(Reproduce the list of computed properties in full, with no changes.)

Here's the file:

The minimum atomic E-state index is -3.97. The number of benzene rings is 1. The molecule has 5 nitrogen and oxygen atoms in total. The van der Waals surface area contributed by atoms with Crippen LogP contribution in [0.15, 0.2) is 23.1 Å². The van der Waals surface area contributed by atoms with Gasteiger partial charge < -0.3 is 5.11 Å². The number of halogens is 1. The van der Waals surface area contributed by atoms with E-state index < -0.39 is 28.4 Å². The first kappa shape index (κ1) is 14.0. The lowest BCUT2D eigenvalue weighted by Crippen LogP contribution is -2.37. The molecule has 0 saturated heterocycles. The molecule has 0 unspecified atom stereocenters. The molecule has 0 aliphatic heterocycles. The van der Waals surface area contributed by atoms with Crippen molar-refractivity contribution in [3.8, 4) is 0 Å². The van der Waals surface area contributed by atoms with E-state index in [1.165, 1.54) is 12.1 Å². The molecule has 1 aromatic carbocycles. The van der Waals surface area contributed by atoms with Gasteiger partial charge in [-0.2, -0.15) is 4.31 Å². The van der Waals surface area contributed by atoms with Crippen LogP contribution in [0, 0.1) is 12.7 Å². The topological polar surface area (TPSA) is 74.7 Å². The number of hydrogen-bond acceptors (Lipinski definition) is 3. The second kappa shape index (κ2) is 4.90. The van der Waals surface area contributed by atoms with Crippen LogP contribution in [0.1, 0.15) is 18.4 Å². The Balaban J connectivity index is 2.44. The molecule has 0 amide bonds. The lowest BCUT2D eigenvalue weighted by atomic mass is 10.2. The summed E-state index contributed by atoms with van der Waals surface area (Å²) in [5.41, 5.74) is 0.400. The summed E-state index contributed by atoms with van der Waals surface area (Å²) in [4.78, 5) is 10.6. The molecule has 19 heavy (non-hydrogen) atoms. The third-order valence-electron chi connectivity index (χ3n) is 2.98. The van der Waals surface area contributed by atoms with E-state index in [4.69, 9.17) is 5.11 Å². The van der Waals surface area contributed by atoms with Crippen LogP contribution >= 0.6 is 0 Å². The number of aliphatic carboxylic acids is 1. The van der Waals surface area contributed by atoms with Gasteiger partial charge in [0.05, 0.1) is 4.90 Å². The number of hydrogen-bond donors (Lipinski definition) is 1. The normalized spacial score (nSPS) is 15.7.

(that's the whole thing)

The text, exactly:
The minimum atomic E-state index is -3.97. The number of benzene rings is 1. The molecule has 5 nitrogen and oxygen atoms in total. The van der Waals surface area contributed by atoms with Crippen LogP contribution in [0.15, 0.2) is 23.1 Å². The van der Waals surface area contributed by atoms with Gasteiger partial charge < -0.3 is 5.11 Å². The number of halogens is 1. The van der Waals surface area contributed by atoms with E-state index < -0.39 is 28.4 Å². The first kappa shape index (κ1) is 14.0. The lowest BCUT2D eigenvalue weighted by Crippen LogP contribution is -2.37. The molecule has 0 saturated heterocycles. The molecule has 0 unspecified atom stereocenters. The molecule has 0 aliphatic heterocycles. The van der Waals surface area contributed by atoms with Crippen molar-refractivity contribution in [3.8, 4) is 0 Å². The van der Waals surface area contributed by atoms with E-state index in [1.165, 1.54) is 12.1 Å². The molecule has 1 aromatic carbocycles. The van der Waals surface area contributed by atoms with Gasteiger partial charge in [-0.2, -0.15) is 4.31 Å². The van der Waals surface area contributed by atoms with Crippen LogP contribution in [0, 0.1) is 12.7 Å². The topological polar surface area (TPSA) is 74.7 Å². The number of hydrogen-bond acceptors (Lipinski definition) is 3. The second kappa shape index (κ2) is 4.90. The van der Waals surface area contributed by atoms with Crippen LogP contribution in [0.1, 0.15) is 18.4 Å². The Balaban J connectivity index is 2.44. The molecule has 0 amide bonds. The lowest BCUT2D eigenvalue weighted by atomic mass is 10.2. The summed E-state index contributed by atoms with van der Waals surface area (Å²) in [5.41, 5.74) is 0.400. The summed E-state index contributed by atoms with van der Waals surface area (Å²) in [4.78, 5) is 10.6. The molecule has 19 heavy (non-hydrogen) atoms. The third-order valence-electron chi connectivity index (χ3n) is 2.98. The van der Waals surface area contributed by atoms with E-state index in [4.69, 9.17) is 5.11 Å². The van der Waals surface area contributed by atoms with Crippen LogP contribution >= 0.6 is 0 Å². The number of aliphatic carboxylic acids is 1. The van der Waals surface area contributed by atoms with Gasteiger partial charge in [0.05, 0.1) is 4.90 Å². The number of hydrogen-bond donors (Lipinski definition) is 1. The normalized spacial score (nSPS) is 15.7.